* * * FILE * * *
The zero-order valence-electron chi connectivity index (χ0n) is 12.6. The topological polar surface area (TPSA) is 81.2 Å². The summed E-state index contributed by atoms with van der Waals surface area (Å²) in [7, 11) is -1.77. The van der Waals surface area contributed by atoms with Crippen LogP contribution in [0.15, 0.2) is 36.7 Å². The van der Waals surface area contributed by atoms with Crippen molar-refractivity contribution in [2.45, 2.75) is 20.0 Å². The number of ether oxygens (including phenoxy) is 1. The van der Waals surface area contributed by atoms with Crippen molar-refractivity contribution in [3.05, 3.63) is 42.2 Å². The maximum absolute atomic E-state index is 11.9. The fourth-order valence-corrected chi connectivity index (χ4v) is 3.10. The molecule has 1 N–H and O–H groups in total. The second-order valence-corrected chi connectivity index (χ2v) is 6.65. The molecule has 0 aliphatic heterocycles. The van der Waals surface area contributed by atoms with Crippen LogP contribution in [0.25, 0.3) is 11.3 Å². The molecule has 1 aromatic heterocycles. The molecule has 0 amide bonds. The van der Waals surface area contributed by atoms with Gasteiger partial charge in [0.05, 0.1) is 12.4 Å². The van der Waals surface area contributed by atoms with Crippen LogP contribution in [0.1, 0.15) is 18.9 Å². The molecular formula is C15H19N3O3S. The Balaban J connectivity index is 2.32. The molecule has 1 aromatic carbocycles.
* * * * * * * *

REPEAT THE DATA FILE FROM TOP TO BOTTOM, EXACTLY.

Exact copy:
The zero-order valence-electron chi connectivity index (χ0n) is 12.6. The topological polar surface area (TPSA) is 81.2 Å². The summed E-state index contributed by atoms with van der Waals surface area (Å²) in [7, 11) is -1.77. The van der Waals surface area contributed by atoms with Crippen LogP contribution in [0.15, 0.2) is 36.7 Å². The van der Waals surface area contributed by atoms with Crippen molar-refractivity contribution in [2.45, 2.75) is 20.0 Å². The number of ether oxygens (including phenoxy) is 1. The van der Waals surface area contributed by atoms with Crippen molar-refractivity contribution in [3.05, 3.63) is 42.2 Å². The maximum absolute atomic E-state index is 11.9. The fourth-order valence-corrected chi connectivity index (χ4v) is 3.10. The molecule has 1 N–H and O–H groups in total. The second-order valence-corrected chi connectivity index (χ2v) is 6.65. The molecule has 0 aliphatic heterocycles. The van der Waals surface area contributed by atoms with Crippen LogP contribution in [0.25, 0.3) is 11.3 Å². The molecule has 1 aromatic heterocycles. The molecule has 0 amide bonds. The van der Waals surface area contributed by atoms with Gasteiger partial charge in [0.05, 0.1) is 12.4 Å². The van der Waals surface area contributed by atoms with Crippen LogP contribution in [0.1, 0.15) is 18.9 Å². The molecular formula is C15H19N3O3S. The Balaban J connectivity index is 2.32. The molecule has 1 aromatic carbocycles.